FoodLife & Style

Dokki street food: Brave Ezz el-Menoufi and you won’t be sorry

In Egypt, street food is more than the diet of the poor. It is a passion, an art, and for many, a serious addiction. On a small side road, off Dokki Street, by the Sednawy store lies a small glass and metal cart with a banner glued on the wall behind it that reads “Ezz el-Menoufi since 1976.”

Menoufi specializes in oriental sausages and liver sandwiches. Work on the cart begins in the afternoon between 5 and 6 pm, and may continue until the early hours of the morning. Freshly cooked deep dishes of food are placed regularly; but the queues can be long and the wait can last 30 minutes.

A handful of staff members roam around the cart and share the roles of cooking, cutting bread and taking orders. All servers are dressed in neat blue polo-shirts with Ezz el-Menoufi’s logo on the back.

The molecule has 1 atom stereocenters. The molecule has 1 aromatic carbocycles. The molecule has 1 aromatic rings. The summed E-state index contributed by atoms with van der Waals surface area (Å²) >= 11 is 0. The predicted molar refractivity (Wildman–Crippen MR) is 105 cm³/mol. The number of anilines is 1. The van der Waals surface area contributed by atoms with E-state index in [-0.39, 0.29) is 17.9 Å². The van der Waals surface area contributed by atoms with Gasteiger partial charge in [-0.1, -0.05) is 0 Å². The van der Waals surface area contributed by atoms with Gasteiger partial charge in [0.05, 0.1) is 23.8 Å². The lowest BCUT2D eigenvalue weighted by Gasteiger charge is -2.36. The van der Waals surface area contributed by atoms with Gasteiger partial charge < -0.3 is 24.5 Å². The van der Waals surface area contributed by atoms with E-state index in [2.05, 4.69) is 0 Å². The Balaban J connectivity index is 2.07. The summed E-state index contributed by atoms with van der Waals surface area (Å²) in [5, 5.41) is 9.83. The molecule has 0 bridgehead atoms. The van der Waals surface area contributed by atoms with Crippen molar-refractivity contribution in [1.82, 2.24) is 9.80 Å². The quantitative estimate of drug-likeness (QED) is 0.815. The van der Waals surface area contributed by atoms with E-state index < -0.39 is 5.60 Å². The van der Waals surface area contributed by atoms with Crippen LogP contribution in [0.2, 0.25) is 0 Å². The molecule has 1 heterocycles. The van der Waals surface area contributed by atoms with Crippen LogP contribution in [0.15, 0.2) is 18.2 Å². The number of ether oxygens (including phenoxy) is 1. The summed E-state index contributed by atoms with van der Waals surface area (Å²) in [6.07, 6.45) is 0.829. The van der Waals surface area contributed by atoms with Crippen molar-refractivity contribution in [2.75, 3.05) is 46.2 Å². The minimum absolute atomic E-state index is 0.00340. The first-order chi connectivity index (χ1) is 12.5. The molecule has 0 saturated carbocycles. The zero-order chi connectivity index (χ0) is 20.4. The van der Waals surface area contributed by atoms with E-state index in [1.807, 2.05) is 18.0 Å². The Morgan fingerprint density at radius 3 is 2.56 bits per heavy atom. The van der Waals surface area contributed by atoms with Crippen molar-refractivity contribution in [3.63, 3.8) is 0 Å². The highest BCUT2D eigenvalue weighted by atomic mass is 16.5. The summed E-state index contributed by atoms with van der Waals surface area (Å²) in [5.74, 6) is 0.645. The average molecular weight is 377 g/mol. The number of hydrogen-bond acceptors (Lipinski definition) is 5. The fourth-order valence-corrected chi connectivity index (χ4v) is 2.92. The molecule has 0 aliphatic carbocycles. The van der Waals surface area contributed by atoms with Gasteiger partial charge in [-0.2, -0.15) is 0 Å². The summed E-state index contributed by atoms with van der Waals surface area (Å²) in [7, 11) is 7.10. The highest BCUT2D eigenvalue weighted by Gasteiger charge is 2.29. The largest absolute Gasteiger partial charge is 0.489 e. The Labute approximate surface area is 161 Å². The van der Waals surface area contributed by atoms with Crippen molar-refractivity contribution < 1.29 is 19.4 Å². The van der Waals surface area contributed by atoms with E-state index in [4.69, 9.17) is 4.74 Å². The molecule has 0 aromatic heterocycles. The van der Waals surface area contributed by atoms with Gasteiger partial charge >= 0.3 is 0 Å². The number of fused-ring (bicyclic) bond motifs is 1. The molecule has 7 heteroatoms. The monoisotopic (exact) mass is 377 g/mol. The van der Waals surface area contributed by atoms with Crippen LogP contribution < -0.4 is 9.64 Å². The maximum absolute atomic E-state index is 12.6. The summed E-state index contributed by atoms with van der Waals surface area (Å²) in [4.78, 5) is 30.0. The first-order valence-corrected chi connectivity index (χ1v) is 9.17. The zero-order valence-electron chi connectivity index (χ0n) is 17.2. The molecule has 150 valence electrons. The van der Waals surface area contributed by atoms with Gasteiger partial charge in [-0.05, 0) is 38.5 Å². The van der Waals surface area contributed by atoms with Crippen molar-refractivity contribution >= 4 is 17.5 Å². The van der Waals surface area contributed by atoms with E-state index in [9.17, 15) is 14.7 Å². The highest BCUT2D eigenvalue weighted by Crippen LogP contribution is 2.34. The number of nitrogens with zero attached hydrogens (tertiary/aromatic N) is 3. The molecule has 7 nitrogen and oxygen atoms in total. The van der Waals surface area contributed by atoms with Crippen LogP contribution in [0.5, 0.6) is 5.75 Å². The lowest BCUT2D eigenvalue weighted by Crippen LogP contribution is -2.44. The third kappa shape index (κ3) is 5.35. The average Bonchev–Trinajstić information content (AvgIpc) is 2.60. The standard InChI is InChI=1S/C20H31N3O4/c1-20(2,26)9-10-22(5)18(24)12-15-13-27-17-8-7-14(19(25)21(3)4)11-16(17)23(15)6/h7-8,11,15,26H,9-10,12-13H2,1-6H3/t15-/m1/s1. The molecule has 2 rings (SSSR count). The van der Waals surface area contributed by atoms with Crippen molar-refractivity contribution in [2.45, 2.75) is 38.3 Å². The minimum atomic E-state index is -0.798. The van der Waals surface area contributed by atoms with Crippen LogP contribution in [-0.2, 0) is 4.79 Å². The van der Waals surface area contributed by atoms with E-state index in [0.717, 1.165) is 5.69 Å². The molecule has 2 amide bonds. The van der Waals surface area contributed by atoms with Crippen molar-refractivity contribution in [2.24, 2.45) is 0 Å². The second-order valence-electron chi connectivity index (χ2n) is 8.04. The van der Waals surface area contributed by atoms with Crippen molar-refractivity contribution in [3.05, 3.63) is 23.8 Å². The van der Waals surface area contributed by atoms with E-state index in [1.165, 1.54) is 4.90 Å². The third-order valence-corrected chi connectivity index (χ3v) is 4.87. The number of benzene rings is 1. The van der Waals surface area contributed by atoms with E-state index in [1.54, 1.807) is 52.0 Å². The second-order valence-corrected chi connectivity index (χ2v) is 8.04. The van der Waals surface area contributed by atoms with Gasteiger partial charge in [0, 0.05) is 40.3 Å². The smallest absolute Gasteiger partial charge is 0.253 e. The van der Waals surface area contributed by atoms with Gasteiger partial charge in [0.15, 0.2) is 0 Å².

The area around the cart is a hang out. Families and groups of young men stand, feasting on their mini sandwiches and sipping on sodas to extinguish the fire of the chili sauce.

Five of the small sandwiches, served in small plastic plates, make a decent meal for an average adult. Given how spicy they are, the mini delights are not for the faint of heart. The sausages are juicy and piquant, the mélange of relish balances the taste of the meat and creates an irresistible aroma. Minced oriental sausages are also available — similar to American chili but in a sandwich.

The beef liver is done the Alexandrian way, mixed with green pepper and onions. However, these double-deckers are mini bombs that explode in your mouth. Such a meal is not recommended for those with colon problems: the spiciness numbs your taste buds after a few bites, but the sandwiches are simply addictive. The shredded liver is tender and melts in the mouth. Each batch of five sandwiches are wrapped in paper and put in a clean plastic bag with a small pack of Egyptian pickles (torshy).

Ezz el-Menoufi is definitely a recommended experience…bon appetit!

Ezz el-Menoufi; Address: Cart at the intersection of Dokki and Iran Streets; Hours: 5:30 pm – 5 am daily.

This piece was originally published in Egypt Independent’s weekly print edition.

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